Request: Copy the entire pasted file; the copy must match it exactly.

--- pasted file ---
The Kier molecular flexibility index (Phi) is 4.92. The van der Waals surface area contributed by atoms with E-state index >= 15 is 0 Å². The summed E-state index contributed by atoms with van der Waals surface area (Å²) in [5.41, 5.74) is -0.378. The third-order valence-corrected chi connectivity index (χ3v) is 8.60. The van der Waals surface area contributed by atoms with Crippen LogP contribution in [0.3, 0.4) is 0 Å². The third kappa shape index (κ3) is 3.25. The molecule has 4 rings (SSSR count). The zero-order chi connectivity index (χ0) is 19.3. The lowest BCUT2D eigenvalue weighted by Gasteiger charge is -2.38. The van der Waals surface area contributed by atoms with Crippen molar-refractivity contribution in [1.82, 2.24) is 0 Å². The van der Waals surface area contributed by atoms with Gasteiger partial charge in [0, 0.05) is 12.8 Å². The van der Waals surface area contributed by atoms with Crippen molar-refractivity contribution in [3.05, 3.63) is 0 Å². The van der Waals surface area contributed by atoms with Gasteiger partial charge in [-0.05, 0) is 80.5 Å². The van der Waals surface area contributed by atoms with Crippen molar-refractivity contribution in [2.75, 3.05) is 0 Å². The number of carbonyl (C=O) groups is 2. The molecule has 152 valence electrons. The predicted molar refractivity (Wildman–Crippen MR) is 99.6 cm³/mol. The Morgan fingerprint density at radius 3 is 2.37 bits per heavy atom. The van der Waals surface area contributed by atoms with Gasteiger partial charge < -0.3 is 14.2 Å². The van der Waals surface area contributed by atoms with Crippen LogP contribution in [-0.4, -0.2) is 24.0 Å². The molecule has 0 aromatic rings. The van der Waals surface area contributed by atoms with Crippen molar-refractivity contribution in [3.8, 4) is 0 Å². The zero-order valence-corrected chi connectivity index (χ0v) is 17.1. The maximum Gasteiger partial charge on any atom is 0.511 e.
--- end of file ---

The Kier molecular flexibility index (Phi) is 4.92. The van der Waals surface area contributed by atoms with E-state index >= 15 is 0 Å². The summed E-state index contributed by atoms with van der Waals surface area (Å²) in [5.41, 5.74) is -0.378. The third-order valence-corrected chi connectivity index (χ3v) is 8.60. The van der Waals surface area contributed by atoms with Crippen LogP contribution in [0.3, 0.4) is 0 Å². The third kappa shape index (κ3) is 3.25. The molecule has 4 rings (SSSR count). The zero-order chi connectivity index (χ0) is 19.3. The lowest BCUT2D eigenvalue weighted by Gasteiger charge is -2.38. The van der Waals surface area contributed by atoms with Crippen molar-refractivity contribution in [1.82, 2.24) is 0 Å². The van der Waals surface area contributed by atoms with Gasteiger partial charge in [0, 0.05) is 12.8 Å². The van der Waals surface area contributed by atoms with Crippen molar-refractivity contribution in [3.05, 3.63) is 0 Å². The van der Waals surface area contributed by atoms with Gasteiger partial charge in [-0.05, 0) is 80.5 Å². The van der Waals surface area contributed by atoms with Crippen molar-refractivity contribution in [2.75, 3.05) is 0 Å². The number of carbonyl (C=O) groups is 2. The molecule has 152 valence electrons. The predicted molar refractivity (Wildman–Crippen MR) is 99.6 cm³/mol. The Morgan fingerprint density at radius 3 is 2.37 bits per heavy atom. The van der Waals surface area contributed by atoms with Gasteiger partial charge < -0.3 is 14.2 Å². The van der Waals surface area contributed by atoms with Crippen LogP contribution in [-0.4, -0.2) is 24.0 Å². The molecule has 0 aromatic rings. The van der Waals surface area contributed by atoms with Crippen molar-refractivity contribution in [3.8, 4) is 0 Å². The zero-order valence-corrected chi connectivity index (χ0v) is 17.1. The maximum Gasteiger partial charge on any atom is 0.511 e.